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Dithering on Dilnot?

It is strongly rumoured that the ‘Quad’ (the regular meeting of the Prime Minister, Deputy Prime Minister, Chancellor of the Exchequer and Chief Secretary to the Treasury that discusses important coalition issues) will convene this week to consider the government’s position on the Dilnot Commission’s recommendations for social care funding.

Despite the coalition’s pledge in its programme for government that it recognised the urgency of reform, almost a year has elapsed since Dilnot reported. Whispers from Whitehall – see the BBC’s report last week – reflect deepening pessimism that the government will act. The King’s Fund has made the case for radical change since its landmark report by the late Derek Wanless in 2006 and many people have worked tirelessly to push the issue up the policy agenda. So it will be deeply disappointing if the issue gets kicked back into the long grass.

There’s never been any doubt that the success of longevity – for younger disabled as well as older people – would come at a price and any proposals for reform will require more money, a daunting ask in a worsening economic climate. But setting aside the Treasury’s congenital predisposition to resist any demand for additional public spending, do their concerns about the Dilnot proposals stand up?

Their big worry seems to be that capping people’s maximum contribution to their care costs would involve spending public money to protect the inheritances of wealthy babyboomers when other public services are being cut. But as the graph below shows, if Dilnot were implemented around 75 per cent of care spending would go to those in the lowest 60 per cent of the income distribution. This includes those with relatively modest assets exceeding £23,250 who are disadvantaged most by the current system, especially those just below the median who lose nearly 90 per cent of their assets. If the Treasury really is concerned to ensure any extra spending should not benefit the better off (a commitment to social justice many will find laudable, if somewhat surprising) social care seems a strange place to start, representing a tiny sliver (about 6 per cent) of all public spending on older people. And of course the very poorest will continue to get their care free, so it is virtually impossible for any reforms to improve the position of this group.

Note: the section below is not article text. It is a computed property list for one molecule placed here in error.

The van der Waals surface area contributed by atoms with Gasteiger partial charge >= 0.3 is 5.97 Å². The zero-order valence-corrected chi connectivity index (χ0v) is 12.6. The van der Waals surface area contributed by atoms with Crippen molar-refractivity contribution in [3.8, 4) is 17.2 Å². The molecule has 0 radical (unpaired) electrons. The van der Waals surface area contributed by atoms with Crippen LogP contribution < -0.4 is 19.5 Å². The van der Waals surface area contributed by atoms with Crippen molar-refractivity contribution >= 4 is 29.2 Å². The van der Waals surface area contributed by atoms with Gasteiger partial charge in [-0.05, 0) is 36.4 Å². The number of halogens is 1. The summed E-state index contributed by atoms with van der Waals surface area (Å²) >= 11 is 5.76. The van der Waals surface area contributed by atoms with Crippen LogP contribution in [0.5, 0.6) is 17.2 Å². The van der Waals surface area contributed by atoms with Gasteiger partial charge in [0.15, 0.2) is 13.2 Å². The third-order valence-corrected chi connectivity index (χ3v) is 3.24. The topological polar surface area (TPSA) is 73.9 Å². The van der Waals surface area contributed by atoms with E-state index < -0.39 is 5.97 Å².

Bar chart showing reforms vs current system

Source: Volume 2 Fairer Care Funding – Analysis and evidence supporting the recommendations of the Commission on Funding of Care and Support.

It is worth noting that no one dare question that the NHS should provide free or expensive care for the relatively wealthy – we apply a different principle whereby need overrides personal income or wealth, thus removing people’s fear of catastrophic costs. Dilnot’s proposals apply the same principle to social care. And the overall distributive impact of extra social care spending will depend crucially on how, and from whom, the money is raised – a subject on which there has been little open discussion about the options.

The other apparent objection is that the Dilnot proposals do not address the extra funding needed for demography or the existing unmet need. But the authors of Dilnot’s terms of reference were at pains to exclude those questions and concentrated instead on ways of sharing the costs in a fair and sustainable way. To argue that the proposals should not be implemented because they don’t answer questions that were never asked seems not only to move the goalposts but to dismantle them completely.

Rejecting Dilnot on these grounds does nothing to change the simple arithmetic that care costs will soar as more of us grow older. Without reform they will fall indiscriminately on councils, individuals and their carers, providers and the NHS. There isn’t a no-cost option.

Dilnot has come up with a sensible and coherent framework for sharing the costs in an explicit partnership that protects people from catastrophic costs, offers a better deal for people with modest assets and allows everyone to plan ahead. The urgent challenge now is to identify where the total quantum of resource – for Dilnot and demography – could come from. There are lots of options. In our 2010 analysis Securing good care for more people we showed how attendance allowance and some universal benefits could be reformed. The Institute for Fiscal Studies and others have looked at changes to tax reliefs and national insurance contributions. Estate tax or ‘care duty’ are other ideas. Many of these will be unpalatable, unpopular and deeply controversial. But the consequences of indecision and delay will be worse still.